People in Topeka or Peoria might wince and howl in disapproval but hey, in Las Vegas they would hardly turn their heads away from the slot machines and if anything, might give you a thumbs-up.


Monday, September 22, 2014

A small branch of a huge tree

Two weeks ago I visited the local Alcoholics Anonymous outpost, in the town of Sosnavar, pop. 800 or so and a kilometer away from us, and was struck by the awesome superficial differences—and similarities—among the millions of members and tens of thousands of branches of this remarkable organization.

In Sosnavar meetings are held in a stone granary dating back at least a century to when the town was a large hacienda and everyone worked for the owner much like in an antebellum Southern plantation but without the formal institution of slavery.

Different venue, same stories
The windowless granary felt dank and cave-like. The only natural light filtered through a few translucent plastic roof panels, half covered with dirt and leaves. Later someone climbed on a chair to screw in the lone and anemic bulb, connected to an extension cord that went out the door, garlanded over a couple of trees and disappeared somewhere in the property next door. As soon as the bulb went on a moth began circling it, projecting its shadow on the stone walls.

When I got sober in Chicago, about a year after Stew, I got to attend a myriad meetings and meeting houses, where I ran into just as many differences in people and stories of recovery.

Some meetings catered to special groups, such as gay men or women, ecstatic evangelicals or dour atheists. Some followed a special format such as reading excerpts from the Big Book of Alcoholic Anonymous or listening to individuals talk about their personal travails. A few took place in discreet meeting rooms of corporations or hospitals presumably to protect the privacy of prominent attendees. One "gay" meeting I used to attend in the basement of a Catholic Church was held by candlelight that gave it the ambiance of a séance.

For pure spectacle, though, my favorite venue was the Mustard Seed, a converted Chicago firehouse not far from downtown. The name, I presume, referred to Matthew 13:31-32: "The kingdom of heaven is like a mustard seed, which a man took and landed in his field. Though it is the smallest of all seeds, yet when grows, it is the largest of garden plants and becomes a tree, so that the birds come and perch on its branches."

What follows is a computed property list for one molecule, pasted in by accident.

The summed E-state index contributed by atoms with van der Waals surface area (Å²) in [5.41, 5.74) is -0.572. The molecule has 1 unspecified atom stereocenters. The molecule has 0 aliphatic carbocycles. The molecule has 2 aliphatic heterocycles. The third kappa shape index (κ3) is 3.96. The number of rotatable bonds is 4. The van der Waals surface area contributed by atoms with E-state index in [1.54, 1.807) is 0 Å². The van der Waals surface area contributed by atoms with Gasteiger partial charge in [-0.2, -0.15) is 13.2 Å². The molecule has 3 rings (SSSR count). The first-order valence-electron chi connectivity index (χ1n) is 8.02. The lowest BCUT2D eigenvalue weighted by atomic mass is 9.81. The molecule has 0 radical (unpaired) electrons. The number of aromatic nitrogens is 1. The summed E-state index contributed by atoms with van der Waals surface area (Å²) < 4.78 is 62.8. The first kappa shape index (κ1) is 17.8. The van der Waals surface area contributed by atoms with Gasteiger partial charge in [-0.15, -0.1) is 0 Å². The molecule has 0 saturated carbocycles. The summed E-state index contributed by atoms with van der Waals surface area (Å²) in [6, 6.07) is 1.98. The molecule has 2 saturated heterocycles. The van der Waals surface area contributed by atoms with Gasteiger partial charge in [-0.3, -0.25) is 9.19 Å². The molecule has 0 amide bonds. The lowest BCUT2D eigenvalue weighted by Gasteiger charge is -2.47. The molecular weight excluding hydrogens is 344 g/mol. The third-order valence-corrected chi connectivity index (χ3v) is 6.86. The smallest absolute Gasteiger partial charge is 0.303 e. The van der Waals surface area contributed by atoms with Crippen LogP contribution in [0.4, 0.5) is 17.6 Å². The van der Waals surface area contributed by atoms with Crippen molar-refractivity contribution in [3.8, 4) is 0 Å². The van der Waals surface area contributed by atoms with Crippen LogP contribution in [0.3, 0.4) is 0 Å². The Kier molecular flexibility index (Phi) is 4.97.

The seeds that landed at this meeting house, though, were more like motley wildflowers blowing in from all social and economic corners of the city: smelly homeless men; all age groups including a few teenagers; folk with years of sobriety or just days; laborers in their soiled work clothes; natty professionals in Armani suits; Gold Coast dames in fur coats smoking nervously as if waiting for miracles to occur—which often did as when individuals were able to cast, or at least hold at bay, their personal demons. Meetings were held and still are 
from early morning until late at night, though at a different location. 

Home, as humble as it may be.
Yet I never ran into an AA affair quite as dismal or startling as the one in Sosnavar. As I grabbed one of a half-dozen plastic chairs, the type usually found at beachfront cantinas, a voice in my head whispered incredulously: "Jesus Christ, if someone walked in here feeling miserable about their drinking, this joint could drive them over the cliff."

The seven o'clock meeting didn't start until twenty-past, in accordance to traditional Mexican punctuality. Even then, attendance consisted of only three other guys aside from me. A fifth guy showed up later but he was drunk and incoherent. Everyone was cordial but somewhat surprised by the arrival of a six-foot-three-inch güero, a white guy. My attempts at chit-chat in Cuban Spanish didn't break the ice.

Still, I stayed out of respect and later, growing sympathy and solidarity with this group of men trying to recover from alcoholism. As dissimilar as we were in appearance and the Spanish we spoke, we shared a common affliction.